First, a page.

Green Neighbors Program

The Clark County Green Neighbors Program was developed and is maintained by Clark County Solid Waste and Environmental Outreach to assist citizens with developing more sustainable lifestyles and building a strong environmental community in Clark County. Solid waste regional planning and programs are a cooperative effort of Battle Ground, Camas, Clark County, La Center, Ridgefield, Vancouver, Washougal, and Yacolt. Funding for this project provided by a grant from the Washington State Department of Ecology.

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Plant Sales Abound: How to find a good plant

Plant Sales Abound: How to find a good plant

It's spring and the landscape is blossoming into color! A variety of organizations are having plant sales as fundraisers for their programs. Check out our links below to find one near you.

Why should you buy plants from these sales rather than the supermarket? If not to support these local programs and the students and volunteers who grew the plants, buying locally grown plants is better for the environment and these plants are often healthier. Supermarket plants are sometimes transported long distances in cramped conditions which can cause the plant stress and damage. A plant that has been grown from seed with loving hands in a local greenhouse will be much livelier. Likewise, supermarket plants may have been in contact with diseased plants along its travel whereas plants in these local sales were grown in smaller greenhouses where diseases could be better detected and controlled.

Another thing to consider when looking for plants is to buy native species. Native species are well-adapted to the local climate and pests so they will require less maintenance and thrive in your yard. These plants will also attract local wildlife and pollinators. Find lists of native species here or ask about native species available at the sales.

When you're looking for a plant, don't just shop with your eyes. Some plants may look really appealing when you buy them, but if you cannot provide the proper soil or sunlight for them, they will lose their luster. Some plants take more attention than others or are more susceptible to diseases, so be sure that you know more about the plant than the color of its petals when you make your choice. These local plant sales are full of experts with knowledge about these plants that you rarely find in the supermarket, so invest in their wisdom. The Master Gardeners will be at their annual Mother's Day Plant Sale, May 12 -13, to offer expert advice and tips. They also provide a variety of workshops throughout the year.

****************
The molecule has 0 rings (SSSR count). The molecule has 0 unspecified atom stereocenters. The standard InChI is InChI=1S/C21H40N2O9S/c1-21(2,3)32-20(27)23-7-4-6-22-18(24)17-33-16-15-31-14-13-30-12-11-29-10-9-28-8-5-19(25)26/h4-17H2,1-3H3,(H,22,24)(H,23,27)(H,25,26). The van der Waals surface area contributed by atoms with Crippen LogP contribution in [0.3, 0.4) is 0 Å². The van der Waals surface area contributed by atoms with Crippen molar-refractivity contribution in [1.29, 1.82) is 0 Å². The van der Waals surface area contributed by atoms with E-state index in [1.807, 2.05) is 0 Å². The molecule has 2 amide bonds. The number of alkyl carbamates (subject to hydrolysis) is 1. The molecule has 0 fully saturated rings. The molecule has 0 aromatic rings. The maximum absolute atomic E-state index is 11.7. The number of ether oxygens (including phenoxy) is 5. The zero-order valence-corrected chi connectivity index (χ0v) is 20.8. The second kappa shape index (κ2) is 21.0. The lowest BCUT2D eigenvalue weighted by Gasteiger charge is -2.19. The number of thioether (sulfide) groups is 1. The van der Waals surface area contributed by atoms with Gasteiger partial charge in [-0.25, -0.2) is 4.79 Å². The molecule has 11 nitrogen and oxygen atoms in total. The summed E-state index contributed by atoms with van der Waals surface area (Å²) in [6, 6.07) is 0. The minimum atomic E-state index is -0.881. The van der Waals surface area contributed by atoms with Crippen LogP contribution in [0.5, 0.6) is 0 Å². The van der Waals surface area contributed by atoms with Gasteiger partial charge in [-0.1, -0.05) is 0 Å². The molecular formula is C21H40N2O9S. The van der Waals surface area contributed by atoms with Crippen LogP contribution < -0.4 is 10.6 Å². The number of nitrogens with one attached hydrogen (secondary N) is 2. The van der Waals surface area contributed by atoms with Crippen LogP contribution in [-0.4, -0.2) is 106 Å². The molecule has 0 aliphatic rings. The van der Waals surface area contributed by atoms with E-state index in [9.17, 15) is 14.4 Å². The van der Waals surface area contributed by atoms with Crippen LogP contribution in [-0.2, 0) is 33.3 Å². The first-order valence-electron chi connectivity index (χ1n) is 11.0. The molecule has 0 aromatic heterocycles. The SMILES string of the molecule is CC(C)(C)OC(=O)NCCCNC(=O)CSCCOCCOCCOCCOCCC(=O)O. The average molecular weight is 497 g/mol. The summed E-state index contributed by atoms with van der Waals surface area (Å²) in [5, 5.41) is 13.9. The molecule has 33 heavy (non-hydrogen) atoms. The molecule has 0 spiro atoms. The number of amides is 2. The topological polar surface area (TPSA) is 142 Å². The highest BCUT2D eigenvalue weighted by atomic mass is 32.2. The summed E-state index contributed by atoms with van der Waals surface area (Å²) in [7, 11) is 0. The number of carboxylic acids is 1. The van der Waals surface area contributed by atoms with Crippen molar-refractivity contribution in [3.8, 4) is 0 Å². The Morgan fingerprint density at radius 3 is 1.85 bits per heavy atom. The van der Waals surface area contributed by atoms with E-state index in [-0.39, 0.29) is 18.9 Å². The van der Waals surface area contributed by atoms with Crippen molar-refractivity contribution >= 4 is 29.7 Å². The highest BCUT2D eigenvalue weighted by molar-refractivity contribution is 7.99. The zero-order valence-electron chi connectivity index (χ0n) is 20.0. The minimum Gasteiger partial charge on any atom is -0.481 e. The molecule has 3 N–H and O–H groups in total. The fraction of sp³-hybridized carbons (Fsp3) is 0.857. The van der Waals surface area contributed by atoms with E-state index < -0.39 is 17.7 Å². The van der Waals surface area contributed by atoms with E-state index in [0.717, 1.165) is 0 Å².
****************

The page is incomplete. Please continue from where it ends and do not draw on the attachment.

In an urban jungle that is becoming more concrete than green, it is important to provide chemical-free flowering plants, edible plants, and clean water for wildlife passing through. Our pollinators are especially susceptible to herbicides and pesticides used on plants, especially those used on monoculture agriculture. You don't have to own your own hive to help the bees and humming birds; even just a few potted flowers on you porch can make a difference.

Plants aren't just for wildlife and aesthetic; growing your own food is healthier and can save money. Consider buying edibles that you can use in your kitchen or share with neighbors. A hanging tomato plant or potted herb can liven up any home, even an apartment. Or consider renting a plot in a community garden.

Can't make it to these plant sales? Local farmers markets have vendors selling a variety of plants and locally-grown produce every weekend!

Looking for more inspiration? Visit the Naturally Beautiful Backyards demonstration gardens at Pacific Park and mark your calendar for the Natural Garden Tour on July 15 to see how some of your neighbors have made their yards a paradise for themselves and their local ecosystem.

Want more natural gardening techniques? Peruse the extensive resources on Naturally Beautiful Backyards page.

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